Review: The Rover

Directed by: David Michôd
Written by: David Michôd, Joel Edgerton
Starring: Guy Pearce, Robert Pattinson, Scoot McNairy, David Field, Anthony Hayes, Gillian Jones
Released: June 12, 2014
Grade: A-

The Rover
The Rover is set in the not-to-distant future where Australia has become a very different place.  Society has collapsed.  Law and order is non-existent.  The roads are in a state of disrepair.  The local currency has no value.  It’s a struggle to find food, water, and fuel.

So why has Australia developed into a third world country?  You can ponder and come up with your own answers because writer-director David Michôd (Animal Kingdom) won’t be providing them.  That’s ok though.  Michôd’s focus is on providing an intriguing character study and in that regard, this is a movie that delivers in a huge way.

You’ve probably heard the saying “beware the man who has nothing to lose”.  It’s a perfect description for Eric (Pearce) – a loner who is drifting through the Australian outback.  He has no job, no family, and no reason for living.  His sole possession is a dusty, rundown car that he uses to move from town to town.

That is until his car is stolen by three men after a botched robbery.  The odds of hunting them down are pretty slim (particularly since there are no police) but Eric catches a break when he stumbles across Rey (Pattinson) – a young man suffering from a bullet wound to the chest.  He’s the younger brother of one of the thieves and was left for dead following the robbery.

Eric organises for the wound to be stitched up but it’s obviously not a gesture of goodwill.  He needs to keep Rey alive so he can obtain information about the location of his brother and hence, the car.  What follows is an uneasy road trip.  The pair head south and encounter an assortment of equally desperate people doing whatever is necessary to survive.

This is an intense film.  Music is kept to a minimum.  Conversation is kept to a minimum.  Guy Pearce is fantastic as Eric – a quiet, forlorn individual who never seems to say anything unless he’s asking an important question.  Also impressive is Robert Pattison who continues to distance himself from the Twilight franchise with interesting roles.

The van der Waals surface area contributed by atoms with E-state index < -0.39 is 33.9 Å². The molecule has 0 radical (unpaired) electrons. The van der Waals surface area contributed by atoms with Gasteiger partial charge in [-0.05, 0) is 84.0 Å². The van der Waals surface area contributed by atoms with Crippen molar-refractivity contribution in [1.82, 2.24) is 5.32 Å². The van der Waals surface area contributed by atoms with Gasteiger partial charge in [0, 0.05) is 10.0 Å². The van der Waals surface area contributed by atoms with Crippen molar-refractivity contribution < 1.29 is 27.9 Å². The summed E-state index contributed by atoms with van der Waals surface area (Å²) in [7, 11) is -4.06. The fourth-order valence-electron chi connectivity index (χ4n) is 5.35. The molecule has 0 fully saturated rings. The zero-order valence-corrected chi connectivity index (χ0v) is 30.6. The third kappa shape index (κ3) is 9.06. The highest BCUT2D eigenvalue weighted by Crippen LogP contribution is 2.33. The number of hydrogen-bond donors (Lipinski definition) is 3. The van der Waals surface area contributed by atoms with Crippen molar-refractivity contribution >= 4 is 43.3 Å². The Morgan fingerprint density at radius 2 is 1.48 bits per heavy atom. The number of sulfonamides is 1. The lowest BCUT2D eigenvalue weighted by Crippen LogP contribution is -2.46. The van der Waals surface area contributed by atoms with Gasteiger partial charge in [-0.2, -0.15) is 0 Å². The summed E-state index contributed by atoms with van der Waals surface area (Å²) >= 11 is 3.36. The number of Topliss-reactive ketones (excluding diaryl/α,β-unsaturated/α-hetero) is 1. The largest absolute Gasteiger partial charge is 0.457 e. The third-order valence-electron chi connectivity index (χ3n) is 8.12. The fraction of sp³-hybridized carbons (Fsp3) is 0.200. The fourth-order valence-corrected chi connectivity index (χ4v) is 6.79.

The heart of this movie is the uncomfortable bond that develops between them.  No matter how hard we try shut ourselves off from the world, there will always be cathartic value in opening up and interacting with others.  You won’t see these two sitting on a couch and sharing their childhood adventures over a glass of red wine (thank goodness).  Rather, you see the connection slowly build with each passing scene.  As they get to know each other, so too do we as the audience.

Shot amongst the Flinders Rangers in a remote part of the South Australian outback, Michôd has created a grim, depressing setting.  The actors look like they haven’t had a shower in weeks and everything feels like it’s covered in a thick layer of dust.  Some may be rattled by a few moments of brutality but the violence is not gratuitous unless absolutely necessary.

Animal Kingdom was a life changing experience for Michôd.  It was a critical success internationally, it won the Australian Film Institute Award for best picture, and it earned star Jacki Weaver a well-deserved Oscar nomination.  The Rover is another strong addition to his resume and I look forward to following the career of this gifted 41-year-old with great interest.

You can read my chat with star Guy Pearce by clicking here.

You can read my chat with director David Michod by clicking here.